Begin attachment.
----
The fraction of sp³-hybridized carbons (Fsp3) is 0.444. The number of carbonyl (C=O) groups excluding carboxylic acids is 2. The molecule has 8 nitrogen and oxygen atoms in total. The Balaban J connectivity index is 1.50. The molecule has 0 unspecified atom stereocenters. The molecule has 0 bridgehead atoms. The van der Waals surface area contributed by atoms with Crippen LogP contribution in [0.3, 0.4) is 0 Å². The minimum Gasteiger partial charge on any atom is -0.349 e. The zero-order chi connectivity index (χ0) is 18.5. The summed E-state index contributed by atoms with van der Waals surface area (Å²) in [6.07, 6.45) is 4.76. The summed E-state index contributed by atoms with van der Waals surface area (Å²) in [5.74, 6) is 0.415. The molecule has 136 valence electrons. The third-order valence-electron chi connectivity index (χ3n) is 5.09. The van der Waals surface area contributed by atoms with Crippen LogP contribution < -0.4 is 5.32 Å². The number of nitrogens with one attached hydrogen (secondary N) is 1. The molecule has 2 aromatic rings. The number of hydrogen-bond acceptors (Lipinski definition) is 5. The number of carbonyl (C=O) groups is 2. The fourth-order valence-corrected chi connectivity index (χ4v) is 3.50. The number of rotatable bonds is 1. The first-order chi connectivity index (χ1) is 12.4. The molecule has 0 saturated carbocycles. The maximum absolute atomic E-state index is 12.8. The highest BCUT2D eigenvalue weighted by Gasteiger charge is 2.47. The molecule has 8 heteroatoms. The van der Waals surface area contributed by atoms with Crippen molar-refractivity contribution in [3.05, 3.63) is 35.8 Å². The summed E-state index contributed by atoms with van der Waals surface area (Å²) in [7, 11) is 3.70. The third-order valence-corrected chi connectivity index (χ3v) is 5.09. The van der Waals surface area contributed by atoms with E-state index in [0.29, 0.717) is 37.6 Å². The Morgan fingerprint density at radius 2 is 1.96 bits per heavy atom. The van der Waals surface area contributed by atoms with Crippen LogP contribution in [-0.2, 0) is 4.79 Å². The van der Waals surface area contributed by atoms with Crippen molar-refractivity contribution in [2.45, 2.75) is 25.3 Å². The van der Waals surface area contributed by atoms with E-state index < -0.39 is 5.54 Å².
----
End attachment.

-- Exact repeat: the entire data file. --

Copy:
The fraction of sp³-hybridized carbons (Fsp3) is 0.444. The number of carbonyl (C=O) groups excluding carboxylic acids is 2. The molecule has 8 nitrogen and oxygen atoms in total. The Balaban J connectivity index is 1.50. The molecule has 0 unspecified atom stereocenters. The molecule has 0 bridgehead atoms. The van der Waals surface area contributed by atoms with Crippen LogP contribution in [0.3, 0.4) is 0 Å². The minimum Gasteiger partial charge on any atom is -0.349 e. The zero-order chi connectivity index (χ0) is 18.5. The summed E-state index contributed by atoms with van der Waals surface area (Å²) in [6.07, 6.45) is 4.76. The summed E-state index contributed by atoms with van der Waals surface area (Å²) in [5.74, 6) is 0.415. The molecule has 136 valence electrons. The third-order valence-electron chi connectivity index (χ3n) is 5.09. The van der Waals surface area contributed by atoms with Crippen LogP contribution < -0.4 is 5.32 Å². The number of nitrogens with one attached hydrogen (secondary N) is 1. The molecule has 2 aromatic rings. The number of hydrogen-bond acceptors (Lipinski definition) is 5. The number of carbonyl (C=O) groups is 2. The fourth-order valence-corrected chi connectivity index (χ4v) is 3.50. The number of rotatable bonds is 1. The first-order chi connectivity index (χ1) is 12.4. The molecule has 0 saturated carbocycles. The maximum absolute atomic E-state index is 12.8. The highest BCUT2D eigenvalue weighted by Gasteiger charge is 2.47. The molecule has 8 heteroatoms. The van der Waals surface area contributed by atoms with Crippen molar-refractivity contribution in [3.05, 3.63) is 35.8 Å². The summed E-state index contributed by atoms with van der Waals surface area (Å²) in [7, 11) is 3.70. The third-order valence-corrected chi connectivity index (χ3v) is 5.09. The van der Waals surface area contributed by atoms with E-state index in [0.29, 0.717) is 37.6 Å². The Morgan fingerprint density at radius 2 is 1.96 bits per heavy atom. The van der Waals surface area contributed by atoms with Crippen LogP contribution in [-0.2, 0) is 4.79 Å². The van der Waals surface area contributed by atoms with Crippen molar-refractivity contribution in [2.45, 2.75) is 25.3 Å². The van der Waals surface area contributed by atoms with E-state index < -0.39 is 5.54 Å².